Small-cap investing guru Jim Slater once said that “elephants don’t gallop,” meaning that small companies can have far more potential for share price growth than FTSE 100 giants.
But if you think that means growth investors should steer clear of the FTSE 100, just look at what’s happened to Ocado Group (LSE: OCDO) this year. After slowly declining for years, the retail technology specialist’s shares have almost trebled in value in the past 12 months.
It did take a long time to get to here, and it was almost three years after Ocado’s IPO before the share price managed to get above the flotation price and stay there. And that’s more support for my rule of thumb to never buy at an IPO.
But is today’s price level sustainable? I don’t think so, at least not in the medium term. The big problem I see is that, despite having reached a market cap of £5.8bn and been propelled into the FTSE 100, Ocado is still a “jam tomorrow company” and is still valued on its hopes for big future profits.
Right now, analysts are predicting losses for this year and next, and hopes appear to be pinned on Ocado’s expansion potential. But as my Motley Fool colleague Roland Head points out, that expansion comes with serious capital investment obligations.
And seeing Ocado as a technologist rather than a groceries retailer? Wasn’t that kind of thinking behind the dotcom boom and bust? I still see Ocado as really just a different kind of retailer, but its volumes are way behind the big operators in the groceries business.
Do Ocado’s warehousing software systems warrant a £5.8bn market cap? I don’t see it.
A supermarket bargain?
After four years of declining earnings, caused by a number of challenges including the belt-tightening of our economic austerity and the growing competition from Lidl and Aldi, Sainsbury is expected to see flat earnings this year. And analysts have EPS growth on the cards for 2019 and 2020, albeit very modest at 1% and 3% respectively.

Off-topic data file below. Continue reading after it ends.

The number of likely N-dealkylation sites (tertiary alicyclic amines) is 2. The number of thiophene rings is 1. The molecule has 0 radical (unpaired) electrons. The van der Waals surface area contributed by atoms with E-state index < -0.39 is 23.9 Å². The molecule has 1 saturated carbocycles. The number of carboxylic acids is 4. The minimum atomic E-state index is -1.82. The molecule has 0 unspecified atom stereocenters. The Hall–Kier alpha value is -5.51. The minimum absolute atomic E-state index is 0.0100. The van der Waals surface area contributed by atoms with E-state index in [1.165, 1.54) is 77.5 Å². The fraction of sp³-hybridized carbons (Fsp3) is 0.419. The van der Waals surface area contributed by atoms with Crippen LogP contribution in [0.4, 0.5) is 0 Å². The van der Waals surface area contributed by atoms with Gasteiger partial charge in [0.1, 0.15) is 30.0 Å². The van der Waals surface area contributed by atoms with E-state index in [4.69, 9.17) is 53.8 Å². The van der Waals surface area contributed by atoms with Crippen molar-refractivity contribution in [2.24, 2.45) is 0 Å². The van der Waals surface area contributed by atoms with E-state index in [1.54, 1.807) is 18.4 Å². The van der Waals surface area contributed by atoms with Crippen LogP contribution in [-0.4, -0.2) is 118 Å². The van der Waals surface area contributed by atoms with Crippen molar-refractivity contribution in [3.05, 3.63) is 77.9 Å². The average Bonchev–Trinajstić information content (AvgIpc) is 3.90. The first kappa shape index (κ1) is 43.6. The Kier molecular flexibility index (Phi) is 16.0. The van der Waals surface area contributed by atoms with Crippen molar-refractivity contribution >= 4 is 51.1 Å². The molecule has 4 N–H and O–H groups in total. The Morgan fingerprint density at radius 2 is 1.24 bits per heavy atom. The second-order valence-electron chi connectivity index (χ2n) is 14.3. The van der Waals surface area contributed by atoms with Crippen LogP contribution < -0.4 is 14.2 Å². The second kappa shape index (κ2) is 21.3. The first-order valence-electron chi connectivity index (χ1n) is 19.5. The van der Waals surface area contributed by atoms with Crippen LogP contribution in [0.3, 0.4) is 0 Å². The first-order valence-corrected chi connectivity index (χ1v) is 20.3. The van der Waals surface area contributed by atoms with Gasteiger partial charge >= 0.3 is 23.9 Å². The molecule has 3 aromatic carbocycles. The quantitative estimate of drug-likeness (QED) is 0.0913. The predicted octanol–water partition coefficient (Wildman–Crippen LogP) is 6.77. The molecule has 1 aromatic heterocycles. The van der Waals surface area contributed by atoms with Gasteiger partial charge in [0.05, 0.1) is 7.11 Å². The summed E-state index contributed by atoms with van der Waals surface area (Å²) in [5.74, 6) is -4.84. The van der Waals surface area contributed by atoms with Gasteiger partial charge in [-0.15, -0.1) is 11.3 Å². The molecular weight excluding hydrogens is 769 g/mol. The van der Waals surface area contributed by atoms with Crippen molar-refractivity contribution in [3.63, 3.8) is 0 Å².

Dividend yields look reasonable too, with 3.3% indicated for this year, rising to 3.7% by 2020. And those payments would be close to twice covered by earnings.
On those measures, forward P/E multiples of a little over 14, in line with the FTSE 100 long-term average, look fair enough to me.
But what puts me off Sainsbury is that this is still a rapidly changing sector, and while Aldi and Lidl have relatively small market shares, they’re expanding fast, while the big players are struggling to avoid closing stores.
The planned merger between Sainsbury and Asda, if it goes ahead, looks set to change the groceries retail scene significantly too. And though I think it’s a good move for both parties, it is a reactive move aimed at helping offset the cost pressures of competition rather than a proactive growth move.
While I don’t think an investment in Sainsbury’s would be a disaster, I see far more attractive opportunities elsewhere in our beleaguered FTSE 100 right now.
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Alan Oscroft has no position in any of the shares mentioned. The Motley Fool UK has no position in any of the shares mentioned. Views expressed on the companies mentioned in this article are those of the writer and therefore may differ from the official recommendations we make in our subscription services such as Share Advisor, Hidden Winners and Pro. Here at The Motley Fool we believe that considering a diverse range of insights makes us better investors.